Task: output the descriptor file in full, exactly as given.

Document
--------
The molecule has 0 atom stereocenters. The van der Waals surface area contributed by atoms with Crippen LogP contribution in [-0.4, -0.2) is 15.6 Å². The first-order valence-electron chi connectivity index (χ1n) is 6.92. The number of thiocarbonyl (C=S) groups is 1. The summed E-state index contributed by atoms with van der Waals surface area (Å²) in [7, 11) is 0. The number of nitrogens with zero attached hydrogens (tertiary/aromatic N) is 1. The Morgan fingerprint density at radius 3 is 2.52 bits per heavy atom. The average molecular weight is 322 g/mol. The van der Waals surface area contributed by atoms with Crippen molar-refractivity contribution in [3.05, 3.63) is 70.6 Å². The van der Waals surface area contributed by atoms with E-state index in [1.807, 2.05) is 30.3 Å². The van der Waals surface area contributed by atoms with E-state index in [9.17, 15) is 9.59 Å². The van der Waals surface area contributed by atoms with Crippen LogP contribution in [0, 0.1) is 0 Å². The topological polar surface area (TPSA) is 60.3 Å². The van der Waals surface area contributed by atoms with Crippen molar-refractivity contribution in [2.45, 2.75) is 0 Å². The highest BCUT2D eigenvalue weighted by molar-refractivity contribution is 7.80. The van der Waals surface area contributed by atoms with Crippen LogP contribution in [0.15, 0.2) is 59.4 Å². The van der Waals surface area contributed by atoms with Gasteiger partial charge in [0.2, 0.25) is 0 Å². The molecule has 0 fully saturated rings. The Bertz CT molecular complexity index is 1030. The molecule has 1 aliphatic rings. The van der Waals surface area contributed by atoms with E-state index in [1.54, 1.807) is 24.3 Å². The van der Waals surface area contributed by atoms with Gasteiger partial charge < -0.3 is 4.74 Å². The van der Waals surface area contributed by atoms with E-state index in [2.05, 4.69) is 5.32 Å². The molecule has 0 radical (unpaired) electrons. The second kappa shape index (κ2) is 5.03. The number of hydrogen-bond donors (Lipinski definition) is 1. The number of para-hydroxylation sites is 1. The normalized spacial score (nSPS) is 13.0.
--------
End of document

The molecule has 0 atom stereocenters. The van der Waals surface area contributed by atoms with Crippen LogP contribution in [-0.4, -0.2) is 15.6 Å². The first-order valence-electron chi connectivity index (χ1n) is 6.92. The number of thiocarbonyl (C=S) groups is 1. The summed E-state index contributed by atoms with van der Waals surface area (Å²) in [7, 11) is 0. The number of nitrogens with zero attached hydrogens (tertiary/aromatic N) is 1. The Morgan fingerprint density at radius 3 is 2.52 bits per heavy atom. The average molecular weight is 322 g/mol. The van der Waals surface area contributed by atoms with Crippen molar-refractivity contribution in [3.05, 3.63) is 70.6 Å². The van der Waals surface area contributed by atoms with E-state index in [1.807, 2.05) is 30.3 Å². The van der Waals surface area contributed by atoms with E-state index in [9.17, 15) is 9.59 Å². The van der Waals surface area contributed by atoms with Crippen LogP contribution in [0, 0.1) is 0 Å². The topological polar surface area (TPSA) is 60.3 Å². The van der Waals surface area contributed by atoms with Crippen molar-refractivity contribution in [2.45, 2.75) is 0 Å². The highest BCUT2D eigenvalue weighted by molar-refractivity contribution is 7.80. The van der Waals surface area contributed by atoms with Crippen LogP contribution in [0.15, 0.2) is 59.4 Å². The van der Waals surface area contributed by atoms with Gasteiger partial charge in [0.2, 0.25) is 0 Å². The molecule has 0 fully saturated rings. The Bertz CT molecular complexity index is 1030. The molecule has 1 aliphatic rings. The van der Waals surface area contributed by atoms with E-state index in [1.54, 1.807) is 24.3 Å². The van der Waals surface area contributed by atoms with Gasteiger partial charge < -0.3 is 4.74 Å². The van der Waals surface area contributed by atoms with E-state index in [2.05, 4.69) is 5.32 Å². The molecule has 0 radical (unpaired) electrons. The second kappa shape index (κ2) is 5.03. The number of hydrogen-bond donors (Lipinski definition) is 1. The number of para-hydroxylation sites is 1. The normalized spacial score (nSPS) is 13.0.